Now, BBN is kind of like a Manhattan bodega, but with a ritzy euro feel. And a huge security guard.

Some fool tried to shoplift some Amstel Lights and totally got roughed up. I mean, seriously roughed up. Like, grabbed by the neck, pulled backwards till he screamed and dragged out of the store by his ear. Then punched a couple of times. Made Stabler look like pattycake. There was a lot of yelling in Dutch from both sides. Then the cops rolled by to sort things out.

I mean, all of this over Amstel Light? It’s Amsterdam, buddy! You can get Amstel Light anywhere for a euro or two. It’s just not worth the risk.

Apparently Dutch jails (with the exceptions of the ones for asylum seekers) are very cushy. Maybe that’s why security guards go the extra mile with the beatings. It helps even things out.

*Unless you’re really into Law & Order: SVU or you are Martin, you can’t appreciate this sentence.


Dutch Word of the Day
pindakaas: peanut butter, but literally translated is “peanut cheese”. ew.
Het is pindakaas gelei tijd!!!
It’s peanut butter jelly time!!!

No, not really. But it was high time that I finally got the bike. So here’s the realization in three stages:

1. Nice weather: I mentioned going to the parks yesterday, but I didn’t mention that it took me forever and day to get there. In the time it takes me to walk up Prinsengracht, past Leidse and Museumpleins, then turn into Vondelpark, a bike would’ve gotten me there and back. Besides, there aren’t any ice storms to brave at the moment.

2. Little kids on bikes: They’re just appearing from out of nowhere. They’re usually accompanied by a vigiliant adult. It’s bad enough that the dogs know more Dutch that I do, but little kids having a more effective mode of transportation is more than I can bear.

3. Evil Dutch Professor: He’s not really evil, just kind of loveably snarky. So we’re having a guest speaker talking about city planning. He asks how many of us have bikes. Everyone but me raises their hands. Then he goes, “Well, who doesn’t have a bike? Anybody? Nobody’s without a bike?” Silence. Then Evil Dutch Professor goes, in a rather smug tone: “Lenore? Did you get a bike yet? Muahahaha.” You know it’s bad when real adults make fun of you. Gr.

Despite my horrible experience with the CIEE bike earlier and the fact that all the bikes are too long to fit my legs, I found a very nice one for a decent price (and size) at Waterlooplein. I can recognize it easily because it’s usually the shortest bike in the rack. And I’ve got three locks on it: the big chain on the front wheel and frame, the built-in back wheel lock, and an extra back wheel lock I attached just for kicks. My dorm has a bike shelter in the basement so the chances of it being swiped by junkies in the night is slim.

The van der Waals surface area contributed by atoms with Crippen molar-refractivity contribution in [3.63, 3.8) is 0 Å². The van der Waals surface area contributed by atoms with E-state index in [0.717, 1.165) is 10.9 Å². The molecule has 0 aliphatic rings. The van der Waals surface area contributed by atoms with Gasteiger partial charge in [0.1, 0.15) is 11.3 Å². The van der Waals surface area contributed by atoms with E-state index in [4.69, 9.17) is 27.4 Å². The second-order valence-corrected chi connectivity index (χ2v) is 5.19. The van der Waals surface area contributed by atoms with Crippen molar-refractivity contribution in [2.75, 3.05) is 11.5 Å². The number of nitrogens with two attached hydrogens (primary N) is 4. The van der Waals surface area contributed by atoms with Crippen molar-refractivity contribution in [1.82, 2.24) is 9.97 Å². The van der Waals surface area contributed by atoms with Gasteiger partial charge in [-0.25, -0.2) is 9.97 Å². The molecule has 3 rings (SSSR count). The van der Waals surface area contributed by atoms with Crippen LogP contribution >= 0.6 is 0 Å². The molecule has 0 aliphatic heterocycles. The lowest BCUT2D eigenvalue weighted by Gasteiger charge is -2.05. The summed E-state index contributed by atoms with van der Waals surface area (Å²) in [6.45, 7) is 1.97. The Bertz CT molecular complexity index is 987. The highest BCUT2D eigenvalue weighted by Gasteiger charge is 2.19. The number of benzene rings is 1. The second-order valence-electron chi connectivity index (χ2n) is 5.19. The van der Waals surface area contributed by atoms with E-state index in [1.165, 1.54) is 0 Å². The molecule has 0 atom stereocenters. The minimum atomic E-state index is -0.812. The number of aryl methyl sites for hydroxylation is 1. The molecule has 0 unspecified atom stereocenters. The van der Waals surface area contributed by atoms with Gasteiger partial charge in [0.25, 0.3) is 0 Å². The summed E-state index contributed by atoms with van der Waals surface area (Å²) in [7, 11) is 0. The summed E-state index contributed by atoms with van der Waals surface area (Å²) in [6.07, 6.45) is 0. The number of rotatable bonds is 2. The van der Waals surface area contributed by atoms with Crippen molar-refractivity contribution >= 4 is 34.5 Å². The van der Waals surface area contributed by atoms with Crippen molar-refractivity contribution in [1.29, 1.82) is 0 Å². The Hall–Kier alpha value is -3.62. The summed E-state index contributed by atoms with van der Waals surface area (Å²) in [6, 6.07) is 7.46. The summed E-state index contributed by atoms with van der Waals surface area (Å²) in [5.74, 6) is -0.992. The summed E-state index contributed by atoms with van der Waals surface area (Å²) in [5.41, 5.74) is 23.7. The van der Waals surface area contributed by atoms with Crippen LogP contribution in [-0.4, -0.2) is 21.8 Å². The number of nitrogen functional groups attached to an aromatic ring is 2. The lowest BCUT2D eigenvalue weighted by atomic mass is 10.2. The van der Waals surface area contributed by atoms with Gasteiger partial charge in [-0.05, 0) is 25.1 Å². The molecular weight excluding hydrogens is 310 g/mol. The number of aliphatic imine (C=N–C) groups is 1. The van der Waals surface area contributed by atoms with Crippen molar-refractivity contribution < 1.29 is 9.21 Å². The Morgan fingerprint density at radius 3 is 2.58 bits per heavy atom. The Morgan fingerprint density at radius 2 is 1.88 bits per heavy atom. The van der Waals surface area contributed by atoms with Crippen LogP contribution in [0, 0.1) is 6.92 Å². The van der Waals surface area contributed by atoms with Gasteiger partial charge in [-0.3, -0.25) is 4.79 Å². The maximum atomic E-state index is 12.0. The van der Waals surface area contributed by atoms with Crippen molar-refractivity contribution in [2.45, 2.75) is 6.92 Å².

In a way, it’s better that I get in later on in the game. It takes about a month to learn to walk in Amsterdam, let alone ride a bike. This is going to be a lot of fun.

Saccahrine Amsterdam

Dutch Word of the Day
zuiker: sugar

Te veel zuiker is slecht voor je.
Too much sugar is bad for you.

But foreign candy’s so very good. And Holland has really, really good candy. I’m currently on the kinder bueno/ cracktella patch, but I still like a good Bounty bar now and then. It’s basically a Mounds bar called by a different name. In fact, I wouldn’t be shocked if it was the same company. Balisto’s really good and has some muesli in it, so you can
trick yourself into thinking it’s doing you some good.
The beverages here are a bit different as well. The Fanta’s amazing. It tastes like thick orange syrup at home, but here it’s yellow, thinner and just really good. The only sports drink I like at home is Propel water. Gatorade always tasted like plastic to me, so I guess I won’t be trying Aquarius anytime soon. I have no idea what Fernandes’ green punch and cherry bouquet are like, but I’ll get around to it.

The downer is that that most of the vending machines in the school buildings have converted to using Chipknip cards, which is this European Union credit card. You fill it up at ATMs with Euros, and use it everywhere. I think the only way you can get a real Chipknip card is if you have an EU bank account, which isn’t practical for me. I can get a prepaid one but it’s a pain to recharge. Why anyone would want to use a credit card to get a can of soda is beyond me, but that’s just the way it is around here. I can only print at one university building because all the other require this card. I wonder if they get a cut of the profits or something…

November 2021